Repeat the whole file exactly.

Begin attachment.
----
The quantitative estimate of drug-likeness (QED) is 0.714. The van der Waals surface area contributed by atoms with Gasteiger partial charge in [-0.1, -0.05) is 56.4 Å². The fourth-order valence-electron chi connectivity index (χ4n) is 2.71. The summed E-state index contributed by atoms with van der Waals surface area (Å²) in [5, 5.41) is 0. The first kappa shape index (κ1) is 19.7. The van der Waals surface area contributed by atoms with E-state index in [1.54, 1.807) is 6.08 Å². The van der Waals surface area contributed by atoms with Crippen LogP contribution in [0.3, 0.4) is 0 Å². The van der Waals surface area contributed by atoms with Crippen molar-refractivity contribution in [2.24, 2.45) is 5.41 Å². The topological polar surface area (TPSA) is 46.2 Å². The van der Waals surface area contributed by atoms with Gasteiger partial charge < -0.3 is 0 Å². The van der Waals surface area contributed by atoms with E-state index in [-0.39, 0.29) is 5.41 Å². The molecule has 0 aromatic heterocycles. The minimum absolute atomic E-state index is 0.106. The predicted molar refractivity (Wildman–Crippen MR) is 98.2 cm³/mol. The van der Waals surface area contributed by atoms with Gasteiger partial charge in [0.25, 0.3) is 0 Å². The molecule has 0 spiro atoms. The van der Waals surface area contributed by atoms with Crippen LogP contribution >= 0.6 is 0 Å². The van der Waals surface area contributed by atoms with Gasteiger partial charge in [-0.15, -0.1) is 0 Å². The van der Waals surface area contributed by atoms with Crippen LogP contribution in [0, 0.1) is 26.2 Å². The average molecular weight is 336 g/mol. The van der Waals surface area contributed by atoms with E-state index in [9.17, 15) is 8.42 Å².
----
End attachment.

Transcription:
The quantitative estimate of drug-likeness (QED) is 0.714. The van der Waals surface area contributed by atoms with Gasteiger partial charge in [-0.1, -0.05) is 56.4 Å². The fourth-order valence-electron chi connectivity index (χ4n) is 2.71. The summed E-state index contributed by atoms with van der Waals surface area (Å²) in [5, 5.41) is 0. The first kappa shape index (κ1) is 19.7. The van der Waals surface area contributed by atoms with E-state index in [1.54, 1.807) is 6.08 Å². The van der Waals surface area contributed by atoms with Crippen LogP contribution in [0.3, 0.4) is 0 Å². The van der Waals surface area contributed by atoms with Crippen molar-refractivity contribution in [2.24, 2.45) is 5.41 Å². The topological polar surface area (TPSA) is 46.2 Å². The van der Waals surface area contributed by atoms with Gasteiger partial charge < -0.3 is 0 Å². The van der Waals surface area contributed by atoms with E-state index in [-0.39, 0.29) is 5.41 Å². The molecule has 0 aromatic heterocycles. The minimum absolute atomic E-state index is 0.106. The predicted molar refractivity (Wildman–Crippen MR) is 98.2 cm³/mol. The van der Waals surface area contributed by atoms with Gasteiger partial charge in [0.25, 0.3) is 0 Å². The molecule has 0 spiro atoms. The van der Waals surface area contributed by atoms with Crippen LogP contribution >= 0.6 is 0 Å². The van der Waals surface area contributed by atoms with Gasteiger partial charge in [-0.15, -0.1) is 0 Å². The van der Waals surface area contributed by atoms with Crippen LogP contribution in [0, 0.1) is 26.2 Å². The average molecular weight is 336 g/mol. The van der Waals surface area contributed by atoms with E-state index in [9.17, 15) is 8.42 Å².